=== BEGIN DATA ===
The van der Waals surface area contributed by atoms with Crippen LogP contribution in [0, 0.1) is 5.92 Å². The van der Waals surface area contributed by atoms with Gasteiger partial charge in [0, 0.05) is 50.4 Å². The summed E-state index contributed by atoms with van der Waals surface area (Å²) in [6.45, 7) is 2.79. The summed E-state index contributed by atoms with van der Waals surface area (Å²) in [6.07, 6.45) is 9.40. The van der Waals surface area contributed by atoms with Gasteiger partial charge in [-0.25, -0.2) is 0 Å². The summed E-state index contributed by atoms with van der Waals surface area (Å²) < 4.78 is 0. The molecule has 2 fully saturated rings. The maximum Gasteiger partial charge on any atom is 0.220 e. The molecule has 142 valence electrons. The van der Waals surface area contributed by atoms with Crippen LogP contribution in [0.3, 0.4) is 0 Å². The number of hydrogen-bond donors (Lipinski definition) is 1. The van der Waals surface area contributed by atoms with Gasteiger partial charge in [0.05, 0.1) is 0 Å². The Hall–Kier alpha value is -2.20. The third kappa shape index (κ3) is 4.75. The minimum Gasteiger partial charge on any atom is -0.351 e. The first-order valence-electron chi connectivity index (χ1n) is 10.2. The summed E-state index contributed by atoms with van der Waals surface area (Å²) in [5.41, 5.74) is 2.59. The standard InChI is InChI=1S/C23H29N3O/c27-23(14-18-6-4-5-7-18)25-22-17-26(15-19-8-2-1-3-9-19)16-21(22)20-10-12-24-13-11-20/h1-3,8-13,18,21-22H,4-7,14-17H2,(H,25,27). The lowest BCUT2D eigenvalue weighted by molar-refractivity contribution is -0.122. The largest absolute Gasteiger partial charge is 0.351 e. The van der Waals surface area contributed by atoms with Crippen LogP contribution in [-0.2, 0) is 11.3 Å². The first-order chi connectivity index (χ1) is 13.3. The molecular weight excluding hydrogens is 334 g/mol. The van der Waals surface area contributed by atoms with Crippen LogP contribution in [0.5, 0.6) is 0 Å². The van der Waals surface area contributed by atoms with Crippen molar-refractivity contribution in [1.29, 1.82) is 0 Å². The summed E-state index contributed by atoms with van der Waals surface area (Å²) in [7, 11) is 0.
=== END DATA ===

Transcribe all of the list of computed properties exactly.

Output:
The van der Waals surface area contributed by atoms with Crippen LogP contribution in [0, 0.1) is 5.92 Å². The van der Waals surface area contributed by atoms with Gasteiger partial charge in [0, 0.05) is 50.4 Å². The summed E-state index contributed by atoms with van der Waals surface area (Å²) in [6.45, 7) is 2.79. The summed E-state index contributed by atoms with van der Waals surface area (Å²) in [6.07, 6.45) is 9.40. The van der Waals surface area contributed by atoms with Gasteiger partial charge in [-0.25, -0.2) is 0 Å². The summed E-state index contributed by atoms with van der Waals surface area (Å²) < 4.78 is 0. The molecule has 2 fully saturated rings. The maximum Gasteiger partial charge on any atom is 0.220 e. The molecule has 142 valence electrons. The van der Waals surface area contributed by atoms with Crippen LogP contribution in [0.3, 0.4) is 0 Å². The number of hydrogen-bond donors (Lipinski definition) is 1. The van der Waals surface area contributed by atoms with Gasteiger partial charge in [0.05, 0.1) is 0 Å². The Hall–Kier alpha value is -2.20. The third kappa shape index (κ3) is 4.75. The minimum Gasteiger partial charge on any atom is -0.351 e. The first-order valence-electron chi connectivity index (χ1n) is 10.2. The summed E-state index contributed by atoms with van der Waals surface area (Å²) in [5.41, 5.74) is 2.59. The standard InChI is InChI=1S/C23H29N3O/c27-23(14-18-6-4-5-7-18)25-22-17-26(15-19-8-2-1-3-9-19)16-21(22)20-10-12-24-13-11-20/h1-3,8-13,18,21-22H,4-7,14-17H2,(H,25,27). The lowest BCUT2D eigenvalue weighted by molar-refractivity contribution is -0.122. The largest absolute Gasteiger partial charge is 0.351 e. The van der Waals surface area contributed by atoms with Crippen LogP contribution in [-0.2, 0) is 11.3 Å². The first-order chi connectivity index (χ1) is 13.3. The molecular weight excluding hydrogens is 334 g/mol. The van der Waals surface area contributed by atoms with Crippen LogP contribution in [0.5, 0.6) is 0 Å². The van der Waals surface area contributed by atoms with Crippen molar-refractivity contribution in [1.29, 1.82) is 0 Å². The summed E-state index contributed by atoms with van der Waals surface area (Å²) in [7, 11) is 0.